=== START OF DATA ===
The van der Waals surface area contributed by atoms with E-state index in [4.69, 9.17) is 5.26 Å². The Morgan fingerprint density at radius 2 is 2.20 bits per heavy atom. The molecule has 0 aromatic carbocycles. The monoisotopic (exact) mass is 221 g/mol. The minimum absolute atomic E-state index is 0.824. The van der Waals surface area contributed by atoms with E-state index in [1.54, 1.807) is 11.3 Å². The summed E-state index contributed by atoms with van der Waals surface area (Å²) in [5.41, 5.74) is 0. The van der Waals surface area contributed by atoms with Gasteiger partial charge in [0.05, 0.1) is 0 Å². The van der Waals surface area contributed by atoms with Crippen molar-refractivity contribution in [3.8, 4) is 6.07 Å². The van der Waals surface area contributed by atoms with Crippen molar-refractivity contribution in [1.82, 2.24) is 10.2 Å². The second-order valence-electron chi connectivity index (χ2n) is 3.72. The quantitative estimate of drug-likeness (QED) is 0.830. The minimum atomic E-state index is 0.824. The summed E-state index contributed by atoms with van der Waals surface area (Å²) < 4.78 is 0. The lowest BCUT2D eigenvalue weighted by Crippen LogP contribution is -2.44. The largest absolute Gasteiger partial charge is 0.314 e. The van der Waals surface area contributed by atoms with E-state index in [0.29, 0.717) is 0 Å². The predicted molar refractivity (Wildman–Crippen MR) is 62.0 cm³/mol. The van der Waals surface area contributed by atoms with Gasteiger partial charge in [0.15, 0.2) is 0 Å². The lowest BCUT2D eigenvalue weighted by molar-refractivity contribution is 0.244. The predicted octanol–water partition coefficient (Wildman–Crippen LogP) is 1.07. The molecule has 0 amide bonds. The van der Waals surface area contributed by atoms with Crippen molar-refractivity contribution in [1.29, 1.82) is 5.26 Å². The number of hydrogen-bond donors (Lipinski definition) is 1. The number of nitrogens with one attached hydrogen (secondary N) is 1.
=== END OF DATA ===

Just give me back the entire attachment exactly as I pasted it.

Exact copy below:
The van der Waals surface area contributed by atoms with E-state index in [4.69, 9.17) is 5.26 Å². The Morgan fingerprint density at radius 2 is 2.20 bits per heavy atom. The molecule has 0 aromatic carbocycles. The monoisotopic (exact) mass is 221 g/mol. The minimum absolute atomic E-state index is 0.824. The van der Waals surface area contributed by atoms with E-state index in [1.54, 1.807) is 11.3 Å². The summed E-state index contributed by atoms with van der Waals surface area (Å²) in [5.41, 5.74) is 0. The van der Waals surface area contributed by atoms with Gasteiger partial charge in [0.05, 0.1) is 0 Å². The van der Waals surface area contributed by atoms with Crippen molar-refractivity contribution in [3.8, 4) is 6.07 Å². The van der Waals surface area contributed by atoms with Crippen molar-refractivity contribution in [1.82, 2.24) is 10.2 Å². The second-order valence-electron chi connectivity index (χ2n) is 3.72. The quantitative estimate of drug-likeness (QED) is 0.830. The minimum atomic E-state index is 0.824. The summed E-state index contributed by atoms with van der Waals surface area (Å²) < 4.78 is 0. The lowest BCUT2D eigenvalue weighted by Crippen LogP contribution is -2.44. The largest absolute Gasteiger partial charge is 0.314 e. The van der Waals surface area contributed by atoms with E-state index in [0.29, 0.717) is 0 Å². The predicted molar refractivity (Wildman–Crippen MR) is 62.0 cm³/mol. The van der Waals surface area contributed by atoms with Gasteiger partial charge in [0.15, 0.2) is 0 Å². The lowest BCUT2D eigenvalue weighted by molar-refractivity contribution is 0.244. The predicted octanol–water partition coefficient (Wildman–Crippen LogP) is 1.07. The molecule has 0 amide bonds. The van der Waals surface area contributed by atoms with Crippen molar-refractivity contribution in [1.29, 1.82) is 5.26 Å². The number of hydrogen-bond donors (Lipinski definition) is 1. The number of nitrogens with one attached hydrogen (secondary N) is 1.